Whether you’re a veteran ski mom or fresh faced bunny sloper, planning the family ski vacation is never effortless. Also, there’s no such thing as the perfect ski vacation, just knowing that should take off a little pressure. Where to go? How to get there? What to pack? Ski school, no ski school? Mittens or gloves?
TravelingMom has done some of the legwork for you and asked veteran skiers and renowned family travel experts for their best advice – just for you – because we love you.
Location, Location, Location
Not just in real estate is this maxim true, Mara Gorman, Founder of Mother of All Trips tells you to think about the Three A’s: Access, activities, and atmosphere.
Resorts with slope side accommodations mean less schlepping of your own and your kids' gear and more fun skiing.
Family activities other than skiing (like snow tubing, ice skating, face painting, or even giant indoor play areas full of inflatable slides) will keep children entertained when they get tired of the slopes.
And you want an atmosphere that's fun, but appropriate for kids who aren't yet in college. Two of Mara’s favorite ski areas that meet all of these criteria are Smuggler's Notch in Vermont and Keystone Resort in Colorado.
Make your List and Check it Twice
Pack WELL in advance of your departure.
Print out a packing list and use it. Get your must have items locally, you can buy a box of hand warmers from Costco for what a pair will set you back in the mountain gift shop.
Just Say Yes to Ski School
Don’t try to teach your kids to ski, even if you are a former Olympian. Debra Abrams Kaplan believes in ski school (and so does Traveling Mom)
For families with kids new to skiing, I think it's a good idea to put the kids in lessons. Some parents might be good teachers, but I think most kids will learn better from someone else, and then you can spend time with the kids later, without telling them what to do the whole time. Make sure your kids are properly dressed in layers, so they'll be comfortable on the slopes. We learned a lesson by not getting our son goggles when he skied. His face was cold and the goggles made a huge difference in keeping him warm. Also try getting the kids ski clothing that doesn't look like everyone else's. Red and black are such popular colors for boys that you'll have a difficult time spotting your son on the mountains if he looks just like everyone else.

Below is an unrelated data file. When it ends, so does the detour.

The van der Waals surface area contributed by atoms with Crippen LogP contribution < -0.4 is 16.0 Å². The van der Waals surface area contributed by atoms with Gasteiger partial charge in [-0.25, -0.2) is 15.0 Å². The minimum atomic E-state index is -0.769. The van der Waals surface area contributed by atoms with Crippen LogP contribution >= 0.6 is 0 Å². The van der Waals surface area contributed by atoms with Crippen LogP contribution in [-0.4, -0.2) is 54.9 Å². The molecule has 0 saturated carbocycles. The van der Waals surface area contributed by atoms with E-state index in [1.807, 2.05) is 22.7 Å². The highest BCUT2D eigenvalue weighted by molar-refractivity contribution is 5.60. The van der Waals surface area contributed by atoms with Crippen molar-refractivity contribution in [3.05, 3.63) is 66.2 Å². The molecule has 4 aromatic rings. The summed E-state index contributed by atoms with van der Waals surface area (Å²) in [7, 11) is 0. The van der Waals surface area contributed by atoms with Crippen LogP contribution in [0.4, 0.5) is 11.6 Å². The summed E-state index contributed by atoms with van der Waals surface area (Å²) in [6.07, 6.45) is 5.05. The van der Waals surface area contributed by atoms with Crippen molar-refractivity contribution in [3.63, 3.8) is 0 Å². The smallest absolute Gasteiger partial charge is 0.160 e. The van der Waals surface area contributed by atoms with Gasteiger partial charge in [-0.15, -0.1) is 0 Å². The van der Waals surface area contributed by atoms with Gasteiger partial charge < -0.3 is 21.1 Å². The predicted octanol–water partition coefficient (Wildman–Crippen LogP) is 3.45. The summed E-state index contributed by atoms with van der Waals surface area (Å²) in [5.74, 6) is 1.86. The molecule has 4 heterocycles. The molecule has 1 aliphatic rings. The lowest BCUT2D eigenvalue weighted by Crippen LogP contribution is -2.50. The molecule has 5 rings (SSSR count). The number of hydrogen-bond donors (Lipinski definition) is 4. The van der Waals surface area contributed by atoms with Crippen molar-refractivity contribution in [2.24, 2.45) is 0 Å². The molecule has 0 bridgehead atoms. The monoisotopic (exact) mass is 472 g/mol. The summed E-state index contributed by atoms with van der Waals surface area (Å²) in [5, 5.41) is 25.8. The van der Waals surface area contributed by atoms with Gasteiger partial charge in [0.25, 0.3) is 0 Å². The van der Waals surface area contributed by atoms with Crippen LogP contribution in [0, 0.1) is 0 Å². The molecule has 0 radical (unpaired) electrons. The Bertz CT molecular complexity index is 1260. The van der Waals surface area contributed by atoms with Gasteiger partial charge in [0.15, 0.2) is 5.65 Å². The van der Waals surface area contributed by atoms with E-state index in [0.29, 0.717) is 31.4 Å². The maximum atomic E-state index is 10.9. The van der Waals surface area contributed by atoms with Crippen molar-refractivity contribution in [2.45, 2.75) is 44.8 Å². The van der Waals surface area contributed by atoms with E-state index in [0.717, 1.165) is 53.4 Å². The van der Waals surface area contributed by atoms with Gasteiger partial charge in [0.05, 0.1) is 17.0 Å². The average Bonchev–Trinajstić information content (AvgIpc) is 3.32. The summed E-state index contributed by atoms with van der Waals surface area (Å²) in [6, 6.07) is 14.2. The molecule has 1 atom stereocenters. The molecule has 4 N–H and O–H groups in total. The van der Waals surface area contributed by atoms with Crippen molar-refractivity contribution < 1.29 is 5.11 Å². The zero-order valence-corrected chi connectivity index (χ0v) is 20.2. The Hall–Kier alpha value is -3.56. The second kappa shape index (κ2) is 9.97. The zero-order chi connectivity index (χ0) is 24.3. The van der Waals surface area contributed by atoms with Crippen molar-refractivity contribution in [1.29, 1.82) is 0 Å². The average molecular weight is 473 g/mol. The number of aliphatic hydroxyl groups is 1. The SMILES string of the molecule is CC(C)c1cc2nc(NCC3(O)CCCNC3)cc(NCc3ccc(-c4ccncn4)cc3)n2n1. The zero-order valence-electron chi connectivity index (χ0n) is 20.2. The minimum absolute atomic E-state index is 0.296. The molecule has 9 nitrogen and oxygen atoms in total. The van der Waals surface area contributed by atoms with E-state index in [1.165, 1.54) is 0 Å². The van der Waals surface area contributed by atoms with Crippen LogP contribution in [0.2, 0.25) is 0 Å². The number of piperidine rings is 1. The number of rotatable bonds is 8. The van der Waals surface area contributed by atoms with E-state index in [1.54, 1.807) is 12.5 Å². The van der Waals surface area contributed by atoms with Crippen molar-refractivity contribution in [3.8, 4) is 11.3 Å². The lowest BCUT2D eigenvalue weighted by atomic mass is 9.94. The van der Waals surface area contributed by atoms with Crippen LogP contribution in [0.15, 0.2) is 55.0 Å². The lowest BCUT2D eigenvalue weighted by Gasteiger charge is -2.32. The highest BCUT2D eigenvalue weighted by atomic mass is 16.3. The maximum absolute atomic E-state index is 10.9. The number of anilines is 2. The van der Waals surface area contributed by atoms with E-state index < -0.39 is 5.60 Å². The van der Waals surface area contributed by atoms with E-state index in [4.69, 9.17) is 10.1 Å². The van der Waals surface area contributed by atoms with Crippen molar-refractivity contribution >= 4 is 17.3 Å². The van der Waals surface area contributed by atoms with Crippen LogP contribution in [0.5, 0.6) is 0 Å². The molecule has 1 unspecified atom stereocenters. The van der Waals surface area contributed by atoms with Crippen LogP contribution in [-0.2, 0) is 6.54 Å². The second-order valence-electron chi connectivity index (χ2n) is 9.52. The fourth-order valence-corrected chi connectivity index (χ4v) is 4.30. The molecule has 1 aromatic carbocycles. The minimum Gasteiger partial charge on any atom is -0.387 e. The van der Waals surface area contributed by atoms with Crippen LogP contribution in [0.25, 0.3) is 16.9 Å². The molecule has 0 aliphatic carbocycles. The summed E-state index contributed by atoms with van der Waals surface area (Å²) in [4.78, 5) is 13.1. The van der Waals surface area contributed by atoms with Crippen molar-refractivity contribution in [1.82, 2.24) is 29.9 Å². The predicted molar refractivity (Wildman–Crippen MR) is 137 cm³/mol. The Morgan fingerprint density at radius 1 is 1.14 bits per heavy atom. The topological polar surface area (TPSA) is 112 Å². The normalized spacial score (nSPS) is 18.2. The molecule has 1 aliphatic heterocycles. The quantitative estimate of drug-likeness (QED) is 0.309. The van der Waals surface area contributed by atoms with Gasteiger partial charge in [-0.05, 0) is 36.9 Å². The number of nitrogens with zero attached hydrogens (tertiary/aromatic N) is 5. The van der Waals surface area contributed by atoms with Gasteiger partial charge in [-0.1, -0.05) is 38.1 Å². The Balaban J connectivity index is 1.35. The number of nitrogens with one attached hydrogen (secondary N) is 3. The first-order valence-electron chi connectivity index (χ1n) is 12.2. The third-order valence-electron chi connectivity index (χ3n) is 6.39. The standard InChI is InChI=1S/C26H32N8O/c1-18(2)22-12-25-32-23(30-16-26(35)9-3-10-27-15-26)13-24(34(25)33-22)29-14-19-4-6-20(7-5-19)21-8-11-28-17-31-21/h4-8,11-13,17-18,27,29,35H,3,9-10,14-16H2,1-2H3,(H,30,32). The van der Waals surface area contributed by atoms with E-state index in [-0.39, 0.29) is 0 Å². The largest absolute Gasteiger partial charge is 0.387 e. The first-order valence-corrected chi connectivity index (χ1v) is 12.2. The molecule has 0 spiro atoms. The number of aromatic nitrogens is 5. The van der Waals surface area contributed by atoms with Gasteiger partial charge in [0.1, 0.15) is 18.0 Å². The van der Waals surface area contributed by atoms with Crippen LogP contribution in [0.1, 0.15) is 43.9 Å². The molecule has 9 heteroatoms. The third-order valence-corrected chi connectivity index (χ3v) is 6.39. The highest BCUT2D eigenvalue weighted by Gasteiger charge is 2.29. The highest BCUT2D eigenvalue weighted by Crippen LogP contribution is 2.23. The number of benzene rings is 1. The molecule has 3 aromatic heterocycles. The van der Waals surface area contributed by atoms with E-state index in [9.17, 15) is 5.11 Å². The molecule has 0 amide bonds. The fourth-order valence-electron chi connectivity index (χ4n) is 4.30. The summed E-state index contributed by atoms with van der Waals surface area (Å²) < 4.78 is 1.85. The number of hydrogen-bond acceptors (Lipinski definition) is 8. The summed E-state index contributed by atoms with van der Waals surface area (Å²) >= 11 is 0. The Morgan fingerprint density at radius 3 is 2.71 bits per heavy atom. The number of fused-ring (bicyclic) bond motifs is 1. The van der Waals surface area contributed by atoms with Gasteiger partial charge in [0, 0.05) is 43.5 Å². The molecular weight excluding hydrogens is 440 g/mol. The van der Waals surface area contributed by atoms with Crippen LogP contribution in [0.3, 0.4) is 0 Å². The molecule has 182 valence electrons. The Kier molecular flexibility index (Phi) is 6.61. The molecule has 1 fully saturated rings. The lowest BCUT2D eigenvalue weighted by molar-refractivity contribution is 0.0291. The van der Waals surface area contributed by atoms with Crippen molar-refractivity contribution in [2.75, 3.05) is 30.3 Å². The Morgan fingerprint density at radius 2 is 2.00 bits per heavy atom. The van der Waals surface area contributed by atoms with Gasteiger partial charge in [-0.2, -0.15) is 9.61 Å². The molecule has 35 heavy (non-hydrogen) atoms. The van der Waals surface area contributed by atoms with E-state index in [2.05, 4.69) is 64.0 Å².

Know Before You Go
Just as not every mountain is the same, neither is every ski school. Plan ahead to avoid disappointment – or worse – teaching your crying three year old to ski. Amie O’Shaunessy from CiaoBambino reminds you to do your research.
Every resort has radically different rules around kids' ski school. Understand all applicable parameters before you book including minimum age requirements, if they offer weekend only and/or half-day lesson options, and if you have a toddler, if the childcare program accepts only potty-trained kids. Otherwise most resorts have at least some beginner terrain; the key is to understand how it's configured. Are the beginner runs sufficiently set apart from the advanced terrain? Nothing is scarier than worrying that an out-of-control skier will run into your child on the slopes. Finally, convenience is key. Opt for accommodations that have easy transportation to the slopes or better yet, are ski-in/ski-out. Get more tips about finding the best family ski resorts and learn about our favorite ski accommodations with kids on CiaoBambino.com.
The Family that Learns Together – Skis Together
Amy Whitely, founder of Pit Stops for Kids, shares the secret that sometimes a private lesson can SAVE you money. You heard us right.